At any rate we invited Rigoberto to join us and he helped us order a heap of pupusas and tamales. There is nothing else to say other than they were absolutely delicious. We had pupusas made out of cornmeal and ground rice with fillings of cheese, beans and delicious unidentified things like cooked pigskin (definitely not as gross as it sounds – in fact insanely good inside a pupusa). We ate them with homemade vinegar slaw and tomato salsa, following Rigoberto’s lead.
As we ate, we talked about El Salvador. Rigoberto told us that there had been a 12 year civil war going on throughout most of the 80’s and part of the 90’s. Since he was a young man at the time, he was required to join the army for 2 years. He told us about how difficult it was, and about what a setback the war had been to their culture and to the country. He talked a lot about the blessing of peace – and it was apparent that he meant it both theoretically and from personal experience. It’s not often you get to talk to someone about a subject like that and know that they mean it… that kind of thing gets in your face and demands some thought and attention.
We also learned that Rigoberto, himself somewhere in his 40’s, had 4 kids and that in addition to driving a taxi he was a quadruple black belt in taekwondo, and owned a school where he taught the technique, along with his oldest son. He also owned and operated a successful coffee plantation and chicken farm. We watched some videos of his son teaching kids taekwondo on his cell phone. Rigoberto told us that he was a Christian and shared his story with us about how he came to believe. He talked about the men’s group he was involved in and how important it was to him. It was a sweet moment to meet another believer on our unexpected journey in another country, in another language, and (seemingly) coincidentally. Though we knew it wasn’t.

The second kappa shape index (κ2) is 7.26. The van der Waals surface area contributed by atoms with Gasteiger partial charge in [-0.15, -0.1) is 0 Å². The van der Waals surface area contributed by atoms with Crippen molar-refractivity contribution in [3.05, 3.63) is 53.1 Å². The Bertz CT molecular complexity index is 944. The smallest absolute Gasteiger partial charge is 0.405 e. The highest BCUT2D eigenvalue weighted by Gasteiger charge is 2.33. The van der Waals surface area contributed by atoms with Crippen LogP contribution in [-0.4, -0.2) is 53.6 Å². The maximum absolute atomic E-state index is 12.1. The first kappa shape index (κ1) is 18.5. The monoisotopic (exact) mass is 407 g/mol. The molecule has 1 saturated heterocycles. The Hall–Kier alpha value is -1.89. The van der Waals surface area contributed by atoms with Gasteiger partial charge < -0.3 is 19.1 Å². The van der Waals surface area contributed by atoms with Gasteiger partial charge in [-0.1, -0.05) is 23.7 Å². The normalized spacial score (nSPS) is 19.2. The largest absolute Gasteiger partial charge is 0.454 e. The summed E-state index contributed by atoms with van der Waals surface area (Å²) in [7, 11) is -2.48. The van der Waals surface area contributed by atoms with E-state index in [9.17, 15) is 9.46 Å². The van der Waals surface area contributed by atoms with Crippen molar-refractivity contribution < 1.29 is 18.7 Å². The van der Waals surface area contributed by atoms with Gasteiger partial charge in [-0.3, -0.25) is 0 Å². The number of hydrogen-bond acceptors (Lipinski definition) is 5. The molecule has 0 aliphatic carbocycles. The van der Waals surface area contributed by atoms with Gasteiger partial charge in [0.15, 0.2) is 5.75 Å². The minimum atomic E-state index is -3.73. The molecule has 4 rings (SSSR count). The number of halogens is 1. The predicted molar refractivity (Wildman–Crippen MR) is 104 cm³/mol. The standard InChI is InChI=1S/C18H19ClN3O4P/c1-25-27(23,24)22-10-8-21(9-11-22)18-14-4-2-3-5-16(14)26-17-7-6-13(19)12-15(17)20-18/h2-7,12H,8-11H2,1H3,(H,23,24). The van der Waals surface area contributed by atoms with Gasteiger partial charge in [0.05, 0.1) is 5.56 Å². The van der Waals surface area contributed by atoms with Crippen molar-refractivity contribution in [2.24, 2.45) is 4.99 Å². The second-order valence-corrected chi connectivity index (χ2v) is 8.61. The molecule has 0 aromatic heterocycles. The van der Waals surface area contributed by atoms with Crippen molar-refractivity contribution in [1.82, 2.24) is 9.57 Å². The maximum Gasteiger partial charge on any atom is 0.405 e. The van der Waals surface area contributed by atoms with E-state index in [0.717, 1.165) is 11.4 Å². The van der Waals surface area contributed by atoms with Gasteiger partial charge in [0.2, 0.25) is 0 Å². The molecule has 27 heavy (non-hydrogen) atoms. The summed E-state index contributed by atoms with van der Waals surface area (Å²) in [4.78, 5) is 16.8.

The rest of the afternoon we spent seeing the sights of San Salvador. The main square and old part of the city was somewhat of a disappointment – it’s not the sort of place you’d want to go wandering around in alone. Some of the charm and tidiness that I had seen in the villages in the countryside was lost here, and the streets were cramped and grimy like an old subway station. I wondered if it was still being rebuilt and reclaimed after the war. That said, some of the buildings, especially the cathedral in the main square, were remarkably beautiful and obviously remodeled recently.
After the mini-tour, Rigoberto drove us back to our hotel. We exchanged best wishes and email addresses, bought some of his home-grown coffee to take home, and said goodbye to our new friend. As we walked up the stairs to our hotel room, we reflected on the fact that no meetings are by chance. It was a wonderful day in El Salvador that we’ll never forget.